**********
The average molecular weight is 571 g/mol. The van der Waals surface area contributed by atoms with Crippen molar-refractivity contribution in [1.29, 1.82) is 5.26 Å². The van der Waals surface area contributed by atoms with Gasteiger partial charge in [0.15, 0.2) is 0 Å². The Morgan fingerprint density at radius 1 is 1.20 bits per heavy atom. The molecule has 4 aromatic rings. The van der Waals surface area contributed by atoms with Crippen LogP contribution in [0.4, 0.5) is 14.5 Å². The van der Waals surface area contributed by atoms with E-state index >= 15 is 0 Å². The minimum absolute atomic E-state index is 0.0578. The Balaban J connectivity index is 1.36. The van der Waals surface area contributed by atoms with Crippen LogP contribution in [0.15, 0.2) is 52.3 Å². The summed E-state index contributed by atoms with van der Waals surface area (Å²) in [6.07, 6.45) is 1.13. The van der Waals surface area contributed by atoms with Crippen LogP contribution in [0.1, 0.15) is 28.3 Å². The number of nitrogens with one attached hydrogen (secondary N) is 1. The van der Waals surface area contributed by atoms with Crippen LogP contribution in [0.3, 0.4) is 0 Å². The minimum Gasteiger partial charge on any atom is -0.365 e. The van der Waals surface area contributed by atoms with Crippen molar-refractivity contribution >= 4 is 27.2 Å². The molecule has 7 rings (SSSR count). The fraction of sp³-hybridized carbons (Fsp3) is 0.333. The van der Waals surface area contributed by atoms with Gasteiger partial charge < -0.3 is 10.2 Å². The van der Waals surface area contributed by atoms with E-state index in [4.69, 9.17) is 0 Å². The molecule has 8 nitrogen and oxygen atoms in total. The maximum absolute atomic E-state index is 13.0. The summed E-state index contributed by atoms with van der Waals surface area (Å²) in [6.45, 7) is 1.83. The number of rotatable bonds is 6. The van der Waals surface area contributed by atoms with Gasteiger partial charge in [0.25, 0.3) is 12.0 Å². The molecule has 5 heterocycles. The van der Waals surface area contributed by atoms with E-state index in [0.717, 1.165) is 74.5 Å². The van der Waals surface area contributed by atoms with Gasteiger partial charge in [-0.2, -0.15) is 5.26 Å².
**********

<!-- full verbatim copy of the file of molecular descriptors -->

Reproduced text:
The average molecular weight is 571 g/mol. The van der Waals surface area contributed by atoms with Crippen molar-refractivity contribution in [1.29, 1.82) is 5.26 Å². The van der Waals surface area contributed by atoms with Gasteiger partial charge in [0.15, 0.2) is 0 Å². The Morgan fingerprint density at radius 1 is 1.20 bits per heavy atom. The molecule has 4 aromatic rings. The van der Waals surface area contributed by atoms with Crippen LogP contribution in [0.4, 0.5) is 14.5 Å². The van der Waals surface area contributed by atoms with E-state index >= 15 is 0 Å². The minimum absolute atomic E-state index is 0.0578. The Balaban J connectivity index is 1.36. The van der Waals surface area contributed by atoms with Crippen LogP contribution in [0.15, 0.2) is 52.3 Å². The summed E-state index contributed by atoms with van der Waals surface area (Å²) in [6.07, 6.45) is 1.13. The van der Waals surface area contributed by atoms with Crippen LogP contribution in [0.1, 0.15) is 28.3 Å². The number of nitrogens with one attached hydrogen (secondary N) is 1. The van der Waals surface area contributed by atoms with Crippen LogP contribution in [0.3, 0.4) is 0 Å². The minimum Gasteiger partial charge on any atom is -0.365 e. The van der Waals surface area contributed by atoms with Crippen molar-refractivity contribution >= 4 is 27.2 Å². The molecule has 7 rings (SSSR count). The fraction of sp³-hybridized carbons (Fsp3) is 0.333. The van der Waals surface area contributed by atoms with Gasteiger partial charge < -0.3 is 10.2 Å². The van der Waals surface area contributed by atoms with E-state index in [4.69, 9.17) is 0 Å². The molecule has 8 nitrogen and oxygen atoms in total. The maximum absolute atomic E-state index is 13.0. The summed E-state index contributed by atoms with van der Waals surface area (Å²) in [6.45, 7) is 1.83. The number of rotatable bonds is 6. The van der Waals surface area contributed by atoms with Gasteiger partial charge in [0.25, 0.3) is 12.0 Å². The molecule has 5 heterocycles. The van der Waals surface area contributed by atoms with E-state index in [0.717, 1.165) is 74.5 Å². The van der Waals surface area contributed by atoms with Gasteiger partial charge in [-0.2, -0.15) is 5.26 Å².